Ezekiel’s wife is taken away by Yahve “at a stroke” but the prophet is forbidden to mourn, like the exiles who are unable to mourn what they have lost.
There is an allegory of a pot in which Judah will be boiled. As in other prophets, the unfaithful Judah and Israel are compared to promiscuous women. They are like two sisters who “played the harlot” in Egypt but are rescued by Yahve who marries them. But they continue their illicit behavior with lovers from Assyria and Babylon until Yahve turns away from them in disgust (23).
Israel’s conduct is “like the uncleanness of a woman in her impurity” (36:17-18), i. e. the ritual impurity of menstruation which is likened to the blood shed in sacrifices to idols. A footnote in the Oxford Annotated Bible notes that the word translated into English as “idol” actually means “dungball” in the Hebrew original.
Yahve comes across in some passages of Ezekiel as a rather appalling narcissistic character. He states that he forced his people to “offer by fire all their first-born that I might horrify them; I did it that they might know that I am the Lord” (20:26). He is not really concerned with their well-being but his reputation “among the nations.” “Not for your sake do I act, O house of Israel, but rather for the sake of my holy name . . . I will spend my fury upon them” (36:22, 6:12). Verse after verse delineates how Yahve will vent his fury on not just Israel but also a multitude of other nations. I am reminded of Jung’s argument in Answer to Job that the Bible is an account of God gradually becoming conscious through his interaction with humanity. In his dealings with ancient Israel he was far from fully conscious. But perhaps the Bible is better described as an attempt by human beings to understand the nature of God, an understanding that evolved over the thousand plus years of the Bible’s composition.
Yahve is a vengeful deity, but he has “no pleasure in the death of the wicked, but that the wicked turn from his way and live” (33:11). As with other prophets there is a promise of restoration of Israel, “I will gather you from . . . where you have been scattered, and I will give you the land of Israel. . . . I will give them a new heart . . . that they may walk in my ordinances and obey them; and they shall be my people, and I will be their God” (11:17-20).
As did Jeremiah, Ezekiel speaks of a new covenant in which he more explicitly states salvation is dependent on individual rather than collective acts. Those who repent of their sins will be accepted by Yahve. No longer will the sins of the fathers be held against the children but each person will be judged according to their own deeds (18:19-20, 30, 33).
Although there is a new emphasis on the individual, Ezekiel still expects the restoration of Israel as a nation. The vision of the valley of dry bones which come back to life is clearly not, as is often claimed, a reference to the Christian doctrine of personal resurrection. Rather the dry bones are “the house of Israel” which appeared to be dead but will be restored (37:11-12). Both exiled peoples, Israel and Judah will be returned to their land to be once again united in one kingdom ruled by a descendent of David.
This brings up the issue of failed prophecy, of which there seem to be a number of examples in Ezekiel. History tells us that the northern kingdom of Israel didn’t return after 390 years, or ever, from the Assyrian territories where they had been scattered. The Babylonian captivity of Judah is recorded as lasting, not the 40 years predicted by Ezekiel lying on his right side, but about 70. A long section of Ezekiel describes the ruin by Nebuchadnezzar’s army of the wealthy seaport of Tyre which would be reduced it to bare rock and never rebuilt. But the Babylonian siege of Tyre ended with negotiation, not destruction. Tyre continued to exist and is currently the fourth largest city in Lebanon. Egypt too was not made desolate and its people scattered by Babylon.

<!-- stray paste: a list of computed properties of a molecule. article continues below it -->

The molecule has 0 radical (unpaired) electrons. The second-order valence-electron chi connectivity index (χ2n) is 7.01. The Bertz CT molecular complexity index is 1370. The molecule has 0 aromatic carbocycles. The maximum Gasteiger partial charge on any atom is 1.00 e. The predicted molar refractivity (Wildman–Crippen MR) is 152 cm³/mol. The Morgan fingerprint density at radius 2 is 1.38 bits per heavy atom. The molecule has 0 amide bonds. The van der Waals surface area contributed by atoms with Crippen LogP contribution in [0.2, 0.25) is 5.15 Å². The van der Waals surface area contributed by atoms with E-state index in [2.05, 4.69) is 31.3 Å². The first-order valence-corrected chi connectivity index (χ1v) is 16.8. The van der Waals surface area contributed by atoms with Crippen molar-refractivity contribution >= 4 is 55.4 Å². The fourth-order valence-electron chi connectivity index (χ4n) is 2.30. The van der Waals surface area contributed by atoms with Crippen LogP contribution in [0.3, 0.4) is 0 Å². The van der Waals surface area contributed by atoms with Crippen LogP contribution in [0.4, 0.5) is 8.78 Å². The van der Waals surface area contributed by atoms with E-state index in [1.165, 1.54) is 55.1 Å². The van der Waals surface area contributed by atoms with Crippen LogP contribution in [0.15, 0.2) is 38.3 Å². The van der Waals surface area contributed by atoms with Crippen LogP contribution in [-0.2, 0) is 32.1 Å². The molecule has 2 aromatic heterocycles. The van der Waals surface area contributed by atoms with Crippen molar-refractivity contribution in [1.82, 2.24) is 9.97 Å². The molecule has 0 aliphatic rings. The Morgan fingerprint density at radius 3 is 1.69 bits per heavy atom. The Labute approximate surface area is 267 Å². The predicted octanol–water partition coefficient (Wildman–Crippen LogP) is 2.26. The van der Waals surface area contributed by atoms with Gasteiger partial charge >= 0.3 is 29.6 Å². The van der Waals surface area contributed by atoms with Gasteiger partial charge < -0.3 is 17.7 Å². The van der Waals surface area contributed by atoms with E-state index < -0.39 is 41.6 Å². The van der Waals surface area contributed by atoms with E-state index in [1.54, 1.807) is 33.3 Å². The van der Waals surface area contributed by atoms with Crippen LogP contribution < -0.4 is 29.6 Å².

Uncircumcised (circumcision being a sign of Israel’s covenant with Yahve) people “slain by the sword” in death are described as going down to a vaguely defined place alternately referred to as “Sheol” or “the Pit.” What becomes of the righteous dead is not specified.
A lengthy apocalyptic vision involving Gog and Magog, which seem to be symbolic rather than actual nations, describes how a final foe will come against Israel “in the latter days” (a term I remember well as an Adventist reference to the present time being just prior to the Second Coming!) but will be defeated with the superiority of Yahve conclusively established as he “pours out his spirit on the house of Israel” (38-39)
Unlike earlier prophets, perhaps because he was a priest dedicated to serve in the temple, Ezekiel does not disparage the temple and its services. But he does denounce in detail the alien gods which have been brought into the temple. Along with the idols also vilified by prior prophets there are references to sun worship.
Chapters 40-48 describe Ezekiel’s concluding vision of the temple and its rituals in great detail. It would seem to be a prescription for restoration that is somewhat different from how the temple and its rites are described elsewhere in the Bible. The “ten lost tribes” of the northern kingdom will return along with the two Judean tribes held captive in Babylon. There is a description (which an Oxford Bible footnote states “completely ignores geographic reality”) of the distribution of the Holy Land between the twelve tribes.
Jerusalem will be rebuilt and renamed Yahve-shammah, “Yahve is here.” The temple was constructed with an east-west alignment so that on equinox days the rays of the rising sun entered through the eastern door, representing the glory of Yahve coming into the temple. In Ezekiel’s vision the glory of Yahve, which in another vision deserted the desecrated temple, comes from the east to once again fill the temple. The eastern gate is shut, for Yahve will now “dwell in the midst of the people of Israel forever” (43:1-9). In the Christian reworking of motifs from Judaism Ezekiel’s restored earthly Jerusalem became Revelation’s vision of the heavenly City of God.
Reading thus far in the Prophets has given me a clearer sense of what happened with events leading up and during the time of the Babylonia exile. I now better understand why biblical scholars often say that monotheism wasn’t firmly established until the return to Judah. As well as how the Children of Israel become the Jews.
© 2021 James Moyers